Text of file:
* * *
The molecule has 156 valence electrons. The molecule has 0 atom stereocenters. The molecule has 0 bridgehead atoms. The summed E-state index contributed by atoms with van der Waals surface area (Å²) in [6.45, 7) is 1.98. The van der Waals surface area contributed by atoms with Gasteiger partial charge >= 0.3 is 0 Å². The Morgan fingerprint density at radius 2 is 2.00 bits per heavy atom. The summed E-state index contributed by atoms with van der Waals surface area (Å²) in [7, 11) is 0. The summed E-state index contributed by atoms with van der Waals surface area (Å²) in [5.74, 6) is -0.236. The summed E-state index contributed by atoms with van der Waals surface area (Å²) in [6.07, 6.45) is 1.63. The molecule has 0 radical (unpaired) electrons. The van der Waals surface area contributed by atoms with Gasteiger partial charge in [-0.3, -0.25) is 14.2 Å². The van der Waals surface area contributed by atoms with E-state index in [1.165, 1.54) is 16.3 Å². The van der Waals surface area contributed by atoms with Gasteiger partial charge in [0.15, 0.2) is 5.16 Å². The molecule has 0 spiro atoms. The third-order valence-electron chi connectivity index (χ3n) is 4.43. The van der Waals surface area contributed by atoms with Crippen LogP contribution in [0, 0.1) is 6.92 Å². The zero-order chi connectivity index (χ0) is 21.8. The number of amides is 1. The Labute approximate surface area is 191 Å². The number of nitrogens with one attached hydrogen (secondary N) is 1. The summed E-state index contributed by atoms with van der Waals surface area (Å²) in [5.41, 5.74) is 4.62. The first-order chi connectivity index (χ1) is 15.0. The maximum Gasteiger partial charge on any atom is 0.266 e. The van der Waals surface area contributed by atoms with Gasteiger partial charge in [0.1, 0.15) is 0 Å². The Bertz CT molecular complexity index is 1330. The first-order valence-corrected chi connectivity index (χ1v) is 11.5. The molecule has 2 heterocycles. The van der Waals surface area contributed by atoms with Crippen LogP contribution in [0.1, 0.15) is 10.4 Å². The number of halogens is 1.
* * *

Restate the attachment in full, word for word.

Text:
The molecule has 156 valence electrons. The molecule has 0 atom stereocenters. The molecule has 0 bridgehead atoms. The summed E-state index contributed by atoms with van der Waals surface area (Å²) in [6.45, 7) is 1.98. The van der Waals surface area contributed by atoms with Gasteiger partial charge >= 0.3 is 0 Å². The Morgan fingerprint density at radius 2 is 2.00 bits per heavy atom. The summed E-state index contributed by atoms with van der Waals surface area (Å²) in [7, 11) is 0. The summed E-state index contributed by atoms with van der Waals surface area (Å²) in [5.74, 6) is -0.236. The summed E-state index contributed by atoms with van der Waals surface area (Å²) in [6.07, 6.45) is 1.63. The molecule has 0 radical (unpaired) electrons. The van der Waals surface area contributed by atoms with Gasteiger partial charge in [-0.3, -0.25) is 14.2 Å². The van der Waals surface area contributed by atoms with E-state index in [1.165, 1.54) is 16.3 Å². The van der Waals surface area contributed by atoms with Gasteiger partial charge in [0.15, 0.2) is 5.16 Å². The molecule has 0 spiro atoms. The third-order valence-electron chi connectivity index (χ3n) is 4.43. The van der Waals surface area contributed by atoms with Crippen LogP contribution in [0, 0.1) is 6.92 Å². The zero-order chi connectivity index (χ0) is 21.8. The number of amides is 1. The Labute approximate surface area is 191 Å². The number of nitrogens with one attached hydrogen (secondary N) is 1. The summed E-state index contributed by atoms with van der Waals surface area (Å²) in [5.41, 5.74) is 4.62. The first-order chi connectivity index (χ1) is 15.0. The maximum Gasteiger partial charge on any atom is 0.266 e. The van der Waals surface area contributed by atoms with Gasteiger partial charge in [0.1, 0.15) is 0 Å². The Bertz CT molecular complexity index is 1330. The first-order valence-corrected chi connectivity index (χ1v) is 11.5. The molecule has 2 heterocycles. The van der Waals surface area contributed by atoms with Crippen LogP contribution in [0.1, 0.15) is 10.4 Å². The number of halogens is 1.